Given the growing number of novel coronavirus cases in Africa, the international community needs to provide special assistance for African countries because they have relatively weak healthcare systems, poor sanitary conditions and public awareness, and face a shortage of medical supplies. As for African countries, they should wake up to the coronavirus threat and prepare to deal with the worst.
The African Union and African countries have been closely watching the trajectory of the spread of the virus and taken measures to combat it based on their own real conditions and capacities. A number of African countries have declared a state of emergency and introduced various measures to slow the spread of COVID-19 including closing border ports, making quarantine mandatory, banning public gatherings and shutting down schools.
But despite being necessary and effective, these measures are not enough to test and treat the rising number of infected people. Africa desperately needs medical supplies－and expert teams to train local medical workers－to fight the virus. As such, the international community should extend a hand to help the vulnerable African countries to prevent the virus from causing serious damage in the continent.
To begin with, the World Health Organization should help coordinate the response of different countries and send medical supplies and expert teams to Africa. China, Russia and Cuba have all sent expert teams to Italy to help contain the outbreak, but even more countries need to similarly help their African counterparts.
Africa's comparatively weak healthcare system, which has already been overwhelmed by the Ebola outbreak, AIDS/HIV, tuberculosis and other infectious diseases, may not be able to cope with a large-scale transmission of the novel coronavirus. In Mali, for example, there is one ventilator per 1 million people, and Kenya, a country with more than 50 million people, has only 550 intensive care unit beds. Worse, many Sub-Saharan countries don't have enough medical workers. Some don't even have isolation wards, and face severe shortage of essential medical gear such as face masks and personal protection equipment, and nucleic acid testing kits and ventilators.
On March 7, when China was at the height of the battle against the virus at home, it donated $20 million to the WHO to promote global cooperation to combat the virus. The Chinese government and enterprises have also supplied medicines and medical equipment to other countries. And the Jack Ma Foundation and Alibaba Foundation have delivered 5.4 million face masks, 1.08 million testing kits, 40,000 protective suits, and 60,000 face shields to African countries.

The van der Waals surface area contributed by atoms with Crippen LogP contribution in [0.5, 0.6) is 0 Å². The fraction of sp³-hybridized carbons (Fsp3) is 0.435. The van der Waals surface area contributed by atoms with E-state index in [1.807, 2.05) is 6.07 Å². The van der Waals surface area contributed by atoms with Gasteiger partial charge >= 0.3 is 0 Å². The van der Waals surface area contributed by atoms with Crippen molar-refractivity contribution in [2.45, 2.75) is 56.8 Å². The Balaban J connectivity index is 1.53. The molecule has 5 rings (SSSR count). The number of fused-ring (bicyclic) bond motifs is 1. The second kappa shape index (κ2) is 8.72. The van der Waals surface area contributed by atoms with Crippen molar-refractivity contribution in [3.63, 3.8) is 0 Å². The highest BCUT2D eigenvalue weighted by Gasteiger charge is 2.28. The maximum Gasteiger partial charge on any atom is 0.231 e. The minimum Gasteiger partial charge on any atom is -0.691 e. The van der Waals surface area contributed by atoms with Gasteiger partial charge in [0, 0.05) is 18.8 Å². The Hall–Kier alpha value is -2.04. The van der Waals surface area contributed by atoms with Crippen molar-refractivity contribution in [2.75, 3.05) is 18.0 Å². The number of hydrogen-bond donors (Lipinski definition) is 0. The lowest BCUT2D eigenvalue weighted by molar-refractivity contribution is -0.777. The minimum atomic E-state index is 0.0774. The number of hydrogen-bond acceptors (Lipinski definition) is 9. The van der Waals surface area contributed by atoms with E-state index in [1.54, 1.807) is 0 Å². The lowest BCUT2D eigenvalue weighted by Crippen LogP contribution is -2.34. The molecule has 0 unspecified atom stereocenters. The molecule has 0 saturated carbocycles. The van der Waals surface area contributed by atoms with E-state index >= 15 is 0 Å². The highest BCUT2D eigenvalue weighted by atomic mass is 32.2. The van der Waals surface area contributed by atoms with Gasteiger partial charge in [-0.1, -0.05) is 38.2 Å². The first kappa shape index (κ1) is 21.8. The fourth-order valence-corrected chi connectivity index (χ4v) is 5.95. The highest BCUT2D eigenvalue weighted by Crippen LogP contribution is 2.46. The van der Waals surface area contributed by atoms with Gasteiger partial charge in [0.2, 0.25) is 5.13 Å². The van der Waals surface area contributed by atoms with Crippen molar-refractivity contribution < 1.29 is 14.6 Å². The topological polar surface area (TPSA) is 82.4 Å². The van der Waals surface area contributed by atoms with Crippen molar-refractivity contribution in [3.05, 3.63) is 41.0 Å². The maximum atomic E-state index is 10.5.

Still, more countries and companies need to help train African medical workers, and their medical experts should share their experiences of fighting the virus with their African counterparts so the latter can better combat the virus. The virus hit Africa relatively late with imported infections comprising most of the early cases, and therefore, African countries, if properly guided to take the right measures and provided with essential medical supplies, can still prevent a serious outbreak.
China has released seven editions of novel coronavirus pneumonia treatment regime and six prevention and control plans, which have been translated into multiple languages for the benefit of all. And on March 18, it held a videoconference with African nations and shared with them its experience of fighting the outbreak, the genome sequencing of the virus, and treatment of COVID-19.
Yet more experts and medical workers across the world need to be mobilized to help the African countries contain the virus. And since African countries have largely different local conditions and folk customs, they may require special training to fight the virus. As such, local volunteer organizations and NGOs should be mobilized to carry out the virus prevention and control measures.
It is also the responsibility of the international community to help the African states build necessary mobile networks and popularize virus prevention and control measures by combining online and offline training. More important, such measures should be taken as quickly as possible to prevent a worst-case scenario.
The author is a researcher at the Institute of West-Asian and African Studies and China-Africa Institute, Chinese Academy of Social Sciences. The views don't necessarily represent those of China Daily.